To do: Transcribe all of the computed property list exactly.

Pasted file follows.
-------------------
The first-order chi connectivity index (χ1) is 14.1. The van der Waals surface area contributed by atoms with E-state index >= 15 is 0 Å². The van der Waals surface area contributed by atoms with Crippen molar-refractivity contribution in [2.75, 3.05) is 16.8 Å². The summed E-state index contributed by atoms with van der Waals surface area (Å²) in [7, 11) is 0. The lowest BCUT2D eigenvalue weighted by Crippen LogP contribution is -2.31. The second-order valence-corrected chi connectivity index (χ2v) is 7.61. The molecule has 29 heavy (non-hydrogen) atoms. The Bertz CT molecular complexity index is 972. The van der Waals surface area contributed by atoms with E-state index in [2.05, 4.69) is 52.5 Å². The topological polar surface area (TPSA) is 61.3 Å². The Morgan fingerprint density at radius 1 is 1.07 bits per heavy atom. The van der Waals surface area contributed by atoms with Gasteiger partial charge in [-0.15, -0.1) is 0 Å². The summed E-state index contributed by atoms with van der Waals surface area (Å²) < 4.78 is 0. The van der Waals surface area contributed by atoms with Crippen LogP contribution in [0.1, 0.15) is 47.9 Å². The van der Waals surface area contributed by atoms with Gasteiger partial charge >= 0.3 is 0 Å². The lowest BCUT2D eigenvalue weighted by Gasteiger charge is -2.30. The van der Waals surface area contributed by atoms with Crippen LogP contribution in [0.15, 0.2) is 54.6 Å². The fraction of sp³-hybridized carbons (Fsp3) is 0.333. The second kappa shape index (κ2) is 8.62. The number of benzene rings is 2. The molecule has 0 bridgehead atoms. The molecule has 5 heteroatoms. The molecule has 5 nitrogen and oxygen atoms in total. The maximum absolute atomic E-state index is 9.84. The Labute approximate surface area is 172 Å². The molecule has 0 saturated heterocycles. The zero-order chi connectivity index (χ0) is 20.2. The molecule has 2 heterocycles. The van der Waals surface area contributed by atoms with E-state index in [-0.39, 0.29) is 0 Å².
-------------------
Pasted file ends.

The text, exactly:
The first-order chi connectivity index (χ1) is 14.1. The van der Waals surface area contributed by atoms with E-state index >= 15 is 0 Å². The van der Waals surface area contributed by atoms with Crippen molar-refractivity contribution in [2.75, 3.05) is 16.8 Å². The summed E-state index contributed by atoms with van der Waals surface area (Å²) in [7, 11) is 0. The lowest BCUT2D eigenvalue weighted by Crippen LogP contribution is -2.31. The second-order valence-corrected chi connectivity index (χ2v) is 7.61. The molecule has 29 heavy (non-hydrogen) atoms. The Bertz CT molecular complexity index is 972. The van der Waals surface area contributed by atoms with E-state index in [2.05, 4.69) is 52.5 Å². The topological polar surface area (TPSA) is 61.3 Å². The Morgan fingerprint density at radius 1 is 1.07 bits per heavy atom. The van der Waals surface area contributed by atoms with Gasteiger partial charge in [-0.15, -0.1) is 0 Å². The summed E-state index contributed by atoms with van der Waals surface area (Å²) < 4.78 is 0. The van der Waals surface area contributed by atoms with Crippen LogP contribution in [0.1, 0.15) is 47.9 Å². The van der Waals surface area contributed by atoms with Gasteiger partial charge >= 0.3 is 0 Å². The lowest BCUT2D eigenvalue weighted by Gasteiger charge is -2.30. The van der Waals surface area contributed by atoms with Crippen LogP contribution in [0.15, 0.2) is 54.6 Å². The fraction of sp³-hybridized carbons (Fsp3) is 0.333. The second kappa shape index (κ2) is 8.62. The number of benzene rings is 2. The molecule has 0 bridgehead atoms. The molecule has 5 heteroatoms. The molecule has 5 nitrogen and oxygen atoms in total. The maximum absolute atomic E-state index is 9.84. The Labute approximate surface area is 172 Å². The molecule has 0 saturated heterocycles. The zero-order chi connectivity index (χ0) is 20.2. The molecule has 2 heterocycles. The van der Waals surface area contributed by atoms with E-state index in [-0.39, 0.29) is 0 Å².